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Curtis, R. (1996). The “Death of Freud” and the Rebirth of Free Psychoanalytic Inquiry. Psychoanal. Dial., 6(4):563-589.

(1996). Psychoanalytic Dialogues, 6(4):563-589

The “Death of Freud” and the Rebirth of Free Psychoanalytic Inquiry Related Papers

Rebecca Curtis, Ph.D.

The relevance of Grünbaum's recent critique of psychoanalytic theory is explored as it relates to relational/interpersonal theories. Grünbaum finds no scientific evidence for repression, the cornerstone of psychoanalysis. I argue that studies demonstrating the effects of motivated, unconscious processes are beginning to emerge in psychological research. This research, as well as interpersonal theory, refers to these processes as dissociated, not “repressed.” I agree with Grünbaum that scientific validation of psychoanalytic theories of the mind, personality, and change cannot be gleaned from case studies alone. In relational theories the analytic situation is admittedly “contaminated” with the analyst's participation by its very nature. There is beginning to be support for some relational hypotheses, but measures to validate these hypotheses are only now being developed. Grünbaum's criticisms have come at a time when the convergence between relational theories and theories in social/clinical psychology makes it more likely that relational hypotheses will be articulated in a more precise manner by researchers, if not by analysts.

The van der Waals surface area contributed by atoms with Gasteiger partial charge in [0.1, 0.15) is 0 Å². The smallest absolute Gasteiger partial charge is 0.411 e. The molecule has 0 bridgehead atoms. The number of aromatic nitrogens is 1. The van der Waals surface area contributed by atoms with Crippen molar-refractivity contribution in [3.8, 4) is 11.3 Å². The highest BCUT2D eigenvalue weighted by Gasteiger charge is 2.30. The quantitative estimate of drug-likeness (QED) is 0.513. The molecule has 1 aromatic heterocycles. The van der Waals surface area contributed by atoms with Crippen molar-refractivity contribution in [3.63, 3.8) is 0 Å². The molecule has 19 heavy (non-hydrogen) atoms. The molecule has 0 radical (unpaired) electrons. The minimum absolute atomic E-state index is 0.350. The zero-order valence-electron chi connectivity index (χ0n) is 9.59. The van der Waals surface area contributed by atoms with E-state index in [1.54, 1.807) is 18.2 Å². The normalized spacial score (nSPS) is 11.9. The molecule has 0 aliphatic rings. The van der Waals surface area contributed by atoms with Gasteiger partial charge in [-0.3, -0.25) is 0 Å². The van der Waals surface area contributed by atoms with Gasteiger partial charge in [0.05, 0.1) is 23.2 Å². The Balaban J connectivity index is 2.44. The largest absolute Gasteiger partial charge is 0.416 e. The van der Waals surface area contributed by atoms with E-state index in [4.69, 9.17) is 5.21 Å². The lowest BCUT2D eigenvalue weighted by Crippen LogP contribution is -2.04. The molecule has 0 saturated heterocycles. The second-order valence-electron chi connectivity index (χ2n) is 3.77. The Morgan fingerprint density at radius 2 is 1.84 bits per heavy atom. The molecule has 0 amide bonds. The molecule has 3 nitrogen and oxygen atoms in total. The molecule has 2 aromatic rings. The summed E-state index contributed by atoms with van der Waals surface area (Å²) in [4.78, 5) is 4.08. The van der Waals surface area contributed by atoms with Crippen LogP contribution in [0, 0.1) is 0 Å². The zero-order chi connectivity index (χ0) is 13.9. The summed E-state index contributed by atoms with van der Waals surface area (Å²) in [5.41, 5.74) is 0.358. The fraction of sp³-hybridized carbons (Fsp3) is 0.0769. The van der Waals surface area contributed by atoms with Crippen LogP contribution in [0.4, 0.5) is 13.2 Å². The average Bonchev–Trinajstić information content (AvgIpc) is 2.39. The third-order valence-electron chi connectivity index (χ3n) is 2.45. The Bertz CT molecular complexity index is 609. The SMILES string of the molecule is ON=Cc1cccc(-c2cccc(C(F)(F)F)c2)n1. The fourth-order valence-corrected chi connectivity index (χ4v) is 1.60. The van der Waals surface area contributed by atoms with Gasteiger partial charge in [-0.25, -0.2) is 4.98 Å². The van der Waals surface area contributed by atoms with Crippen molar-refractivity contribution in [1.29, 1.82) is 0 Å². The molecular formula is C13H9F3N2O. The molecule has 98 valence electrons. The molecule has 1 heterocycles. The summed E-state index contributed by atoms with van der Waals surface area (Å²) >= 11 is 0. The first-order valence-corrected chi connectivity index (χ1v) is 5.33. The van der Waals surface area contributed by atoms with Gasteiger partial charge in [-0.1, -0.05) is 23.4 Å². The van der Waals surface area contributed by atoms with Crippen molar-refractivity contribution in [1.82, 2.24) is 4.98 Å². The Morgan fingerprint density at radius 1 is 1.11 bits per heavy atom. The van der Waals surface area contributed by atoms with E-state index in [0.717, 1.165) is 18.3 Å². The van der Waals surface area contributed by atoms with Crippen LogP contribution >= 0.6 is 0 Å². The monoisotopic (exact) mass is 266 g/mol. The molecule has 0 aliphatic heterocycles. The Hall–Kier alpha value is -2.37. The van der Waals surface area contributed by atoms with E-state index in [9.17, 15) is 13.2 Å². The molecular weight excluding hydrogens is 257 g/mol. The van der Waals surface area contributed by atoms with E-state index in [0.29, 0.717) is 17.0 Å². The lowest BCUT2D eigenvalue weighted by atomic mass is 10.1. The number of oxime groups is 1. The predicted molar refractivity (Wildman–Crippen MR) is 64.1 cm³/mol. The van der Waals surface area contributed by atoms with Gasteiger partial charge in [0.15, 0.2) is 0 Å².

The issues of the difficulty of measuring unconscious processes and the quest for knowledge seemingly beyond human limitations are addressed. Psychoanalysis is not only less than scientific, but more encompassing, in that it is also a creative activity that cannot be understood through science alone.

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